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Donald Trump in his characteristically dismissive way, described his Irish golf club venture as ‘small potatoes.’ While I have no knowledge of golf, I happen to love small potatoes. ‘Hazards’ was the name for them in days gone by. I wonder if Donald is suggesting that greens will be dug up, water hazards drained for cultivation, bunkers filled with compost and crops of spuds planted on the Doonbeg fairways. Chipping would take on a new significance. A mashie-niblick could be used to produce the creamy mash so beloved of the Irish diner. Wedge potatoes, perhaps? ‘Potatoes Augusta’, in (green) jackets. Never underestimate Donald. There is big money in spuds.

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A noisy blighter.

This unprepossessing Andean tuber is inextricably linked with Irish history. The survival of eight million Irish came to depend on the potato crop. Potato blight impelled the first great wave of Irish emigration to the United States, a tradition that has continued into modern times. Almost everyone in Ireland has a relative in America. The Irish contributed to their new home and benefited from it. Our stories and songs are shot through with the adventure and heartbreak of emigration. There was no wall. It is sad to hear presidential candidates speaking of the Secret Service raiding homes to round up undocumented Irish and other immigrants with a view to deporting them. “You better believe it.” The language is that of aggression….’Them and Us’. I noticed in one of Michael Moore’s films, that the Secret Service wear jackets with Secret Service written on them. You will know who they are if they knock on your door early in the morning. At what point will french fries turn again to the absurdity of freedom fries?  The Statue of Liberty must blush metaphorically, to hear such un-American ranting.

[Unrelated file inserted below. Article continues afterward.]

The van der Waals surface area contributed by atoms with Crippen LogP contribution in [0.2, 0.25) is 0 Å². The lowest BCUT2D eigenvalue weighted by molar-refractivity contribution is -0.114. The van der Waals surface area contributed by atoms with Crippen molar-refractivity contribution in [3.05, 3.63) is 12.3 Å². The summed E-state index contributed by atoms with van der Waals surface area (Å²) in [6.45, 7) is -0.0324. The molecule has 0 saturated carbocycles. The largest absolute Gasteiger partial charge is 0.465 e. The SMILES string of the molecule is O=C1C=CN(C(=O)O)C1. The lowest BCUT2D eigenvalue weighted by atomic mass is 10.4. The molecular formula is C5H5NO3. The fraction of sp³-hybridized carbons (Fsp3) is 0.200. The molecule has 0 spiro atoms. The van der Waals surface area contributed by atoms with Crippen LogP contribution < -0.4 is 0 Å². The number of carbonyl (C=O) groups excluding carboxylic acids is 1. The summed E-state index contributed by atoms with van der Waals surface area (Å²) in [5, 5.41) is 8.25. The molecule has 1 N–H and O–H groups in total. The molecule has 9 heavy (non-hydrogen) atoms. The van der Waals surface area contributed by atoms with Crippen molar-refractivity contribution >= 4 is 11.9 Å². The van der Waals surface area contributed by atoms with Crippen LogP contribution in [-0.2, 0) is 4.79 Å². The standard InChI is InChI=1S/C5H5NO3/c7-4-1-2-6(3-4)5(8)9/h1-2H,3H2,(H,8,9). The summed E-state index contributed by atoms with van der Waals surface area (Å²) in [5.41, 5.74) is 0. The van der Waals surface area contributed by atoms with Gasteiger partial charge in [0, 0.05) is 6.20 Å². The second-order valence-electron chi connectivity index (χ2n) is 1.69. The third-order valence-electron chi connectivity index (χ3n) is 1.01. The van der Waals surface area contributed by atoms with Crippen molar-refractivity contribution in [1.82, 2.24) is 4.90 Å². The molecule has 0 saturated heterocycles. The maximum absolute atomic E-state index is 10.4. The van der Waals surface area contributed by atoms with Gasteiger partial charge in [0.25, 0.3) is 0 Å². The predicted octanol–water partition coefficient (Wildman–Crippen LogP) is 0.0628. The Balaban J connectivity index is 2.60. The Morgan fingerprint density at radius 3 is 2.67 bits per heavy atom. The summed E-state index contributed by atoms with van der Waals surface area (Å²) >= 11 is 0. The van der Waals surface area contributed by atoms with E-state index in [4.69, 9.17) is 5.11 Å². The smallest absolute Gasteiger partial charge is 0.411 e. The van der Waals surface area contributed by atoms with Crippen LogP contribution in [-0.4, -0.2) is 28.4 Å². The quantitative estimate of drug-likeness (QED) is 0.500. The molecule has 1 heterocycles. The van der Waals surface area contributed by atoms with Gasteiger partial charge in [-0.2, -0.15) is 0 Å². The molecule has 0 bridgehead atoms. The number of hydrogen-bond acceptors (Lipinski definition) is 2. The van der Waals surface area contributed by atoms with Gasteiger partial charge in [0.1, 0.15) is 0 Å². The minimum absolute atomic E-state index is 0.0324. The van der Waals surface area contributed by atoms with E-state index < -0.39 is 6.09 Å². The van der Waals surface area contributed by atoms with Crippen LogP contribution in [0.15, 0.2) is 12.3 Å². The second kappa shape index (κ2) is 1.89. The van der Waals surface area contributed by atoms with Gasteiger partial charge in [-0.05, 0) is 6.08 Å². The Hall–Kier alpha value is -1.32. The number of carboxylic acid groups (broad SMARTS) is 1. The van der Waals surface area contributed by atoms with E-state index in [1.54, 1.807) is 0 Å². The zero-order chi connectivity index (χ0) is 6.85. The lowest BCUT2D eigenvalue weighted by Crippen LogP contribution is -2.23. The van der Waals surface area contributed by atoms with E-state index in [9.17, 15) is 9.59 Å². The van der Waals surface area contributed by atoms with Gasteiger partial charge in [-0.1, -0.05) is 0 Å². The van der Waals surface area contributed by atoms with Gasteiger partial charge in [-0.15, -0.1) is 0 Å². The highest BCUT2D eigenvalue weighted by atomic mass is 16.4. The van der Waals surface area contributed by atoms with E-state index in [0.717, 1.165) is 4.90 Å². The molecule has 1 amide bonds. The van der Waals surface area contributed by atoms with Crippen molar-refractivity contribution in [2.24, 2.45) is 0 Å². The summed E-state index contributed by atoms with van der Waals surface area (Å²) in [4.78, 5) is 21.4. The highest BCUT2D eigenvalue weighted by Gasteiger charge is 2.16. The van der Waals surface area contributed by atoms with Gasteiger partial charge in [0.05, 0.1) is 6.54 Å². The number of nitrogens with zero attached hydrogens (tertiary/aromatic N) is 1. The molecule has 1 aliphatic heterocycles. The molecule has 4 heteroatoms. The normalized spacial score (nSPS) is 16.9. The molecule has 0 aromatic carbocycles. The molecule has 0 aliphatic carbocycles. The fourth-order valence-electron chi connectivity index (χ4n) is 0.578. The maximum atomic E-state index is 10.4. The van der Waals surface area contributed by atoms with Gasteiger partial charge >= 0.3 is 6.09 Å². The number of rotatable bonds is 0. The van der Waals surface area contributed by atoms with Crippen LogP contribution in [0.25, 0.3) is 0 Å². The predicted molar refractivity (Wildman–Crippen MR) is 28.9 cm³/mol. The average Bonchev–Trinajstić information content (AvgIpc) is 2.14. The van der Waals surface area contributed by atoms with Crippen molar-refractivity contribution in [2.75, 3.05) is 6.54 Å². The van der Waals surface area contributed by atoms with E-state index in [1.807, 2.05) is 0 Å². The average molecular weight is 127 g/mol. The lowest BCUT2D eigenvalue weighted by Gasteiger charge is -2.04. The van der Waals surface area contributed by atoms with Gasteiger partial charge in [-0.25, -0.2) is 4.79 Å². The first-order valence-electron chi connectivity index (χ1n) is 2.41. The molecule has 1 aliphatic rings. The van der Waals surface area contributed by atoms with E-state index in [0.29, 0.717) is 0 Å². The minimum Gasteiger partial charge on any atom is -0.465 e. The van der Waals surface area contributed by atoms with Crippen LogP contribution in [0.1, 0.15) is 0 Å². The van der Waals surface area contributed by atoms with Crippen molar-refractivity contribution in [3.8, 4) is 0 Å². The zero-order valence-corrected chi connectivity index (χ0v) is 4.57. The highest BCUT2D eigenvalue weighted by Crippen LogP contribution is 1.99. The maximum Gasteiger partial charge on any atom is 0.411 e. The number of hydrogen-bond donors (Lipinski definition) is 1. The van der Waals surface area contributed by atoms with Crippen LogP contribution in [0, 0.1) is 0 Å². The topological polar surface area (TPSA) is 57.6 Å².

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A quiet and unassuming Skerries man and former school companion of ours, Bernie Rice, was instrumental in developing the blight-resistant rooster  potato, named for its red skin, not for any strutting flamboyance or arrogance. Subconsciously, it laid the ghost of the Great Famine and that atavistic fear of blight. I can see Bernie’s family farm from my window. The walls  and gate pillars of The Lane Farm are invariably white-washed. They catch the morning sunrise. Bernie’s achievement did not make him a millionaire. He didn’t rant or threaten from behind his white walls. He was a benefactor, an exemplary public servant, using his talents for the benefit of others.  Besides its other attributes and advantages, the rooster tastes good too.